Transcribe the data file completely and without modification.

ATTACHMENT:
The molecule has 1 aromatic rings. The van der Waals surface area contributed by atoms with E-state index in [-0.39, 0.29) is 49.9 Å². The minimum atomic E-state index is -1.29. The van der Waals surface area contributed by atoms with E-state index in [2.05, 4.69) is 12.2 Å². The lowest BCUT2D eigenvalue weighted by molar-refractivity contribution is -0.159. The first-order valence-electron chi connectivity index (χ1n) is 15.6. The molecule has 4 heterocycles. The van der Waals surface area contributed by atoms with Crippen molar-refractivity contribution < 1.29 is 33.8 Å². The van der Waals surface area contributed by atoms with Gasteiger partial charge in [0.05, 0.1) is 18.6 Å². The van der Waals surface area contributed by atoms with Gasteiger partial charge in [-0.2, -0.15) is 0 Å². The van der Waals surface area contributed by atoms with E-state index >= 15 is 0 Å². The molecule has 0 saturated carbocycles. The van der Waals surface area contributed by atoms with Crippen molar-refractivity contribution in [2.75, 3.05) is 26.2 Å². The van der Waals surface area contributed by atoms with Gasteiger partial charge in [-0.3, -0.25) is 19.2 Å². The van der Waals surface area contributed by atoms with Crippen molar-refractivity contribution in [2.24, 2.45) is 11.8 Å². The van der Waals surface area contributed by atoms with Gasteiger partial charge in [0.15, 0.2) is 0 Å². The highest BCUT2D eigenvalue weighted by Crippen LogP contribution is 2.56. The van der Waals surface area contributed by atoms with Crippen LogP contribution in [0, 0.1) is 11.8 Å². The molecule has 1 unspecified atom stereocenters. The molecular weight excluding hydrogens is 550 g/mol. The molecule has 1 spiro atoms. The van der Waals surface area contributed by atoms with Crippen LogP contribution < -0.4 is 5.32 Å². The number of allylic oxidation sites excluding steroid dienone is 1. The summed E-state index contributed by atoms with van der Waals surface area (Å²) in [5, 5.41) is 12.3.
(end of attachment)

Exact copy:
The molecule has 1 aromatic rings. The van der Waals surface area contributed by atoms with E-state index in [-0.39, 0.29) is 49.9 Å². The minimum atomic E-state index is -1.29. The van der Waals surface area contributed by atoms with E-state index in [2.05, 4.69) is 12.2 Å². The lowest BCUT2D eigenvalue weighted by molar-refractivity contribution is -0.159. The first-order valence-electron chi connectivity index (χ1n) is 15.6. The molecule has 4 heterocycles. The van der Waals surface area contributed by atoms with Crippen molar-refractivity contribution < 1.29 is 33.8 Å². The van der Waals surface area contributed by atoms with Gasteiger partial charge in [0.05, 0.1) is 18.6 Å². The van der Waals surface area contributed by atoms with Gasteiger partial charge in [-0.2, -0.15) is 0 Å². The van der Waals surface area contributed by atoms with E-state index >= 15 is 0 Å². The molecule has 0 saturated carbocycles. The van der Waals surface area contributed by atoms with Crippen molar-refractivity contribution in [2.75, 3.05) is 26.2 Å². The van der Waals surface area contributed by atoms with Gasteiger partial charge in [-0.3, -0.25) is 19.2 Å². The van der Waals surface area contributed by atoms with Crippen molar-refractivity contribution in [2.24, 2.45) is 11.8 Å². The van der Waals surface area contributed by atoms with Gasteiger partial charge in [0.15, 0.2) is 0 Å². The highest BCUT2D eigenvalue weighted by Crippen LogP contribution is 2.56. The van der Waals surface area contributed by atoms with Crippen LogP contribution in [0, 0.1) is 11.8 Å². The molecule has 1 unspecified atom stereocenters. The molecular weight excluding hydrogens is 550 g/mol. The molecule has 1 spiro atoms. The van der Waals surface area contributed by atoms with Crippen LogP contribution < -0.4 is 5.32 Å². The number of allylic oxidation sites excluding steroid dienone is 1. The summed E-state index contributed by atoms with van der Waals surface area (Å²) in [5, 5.41) is 12.3.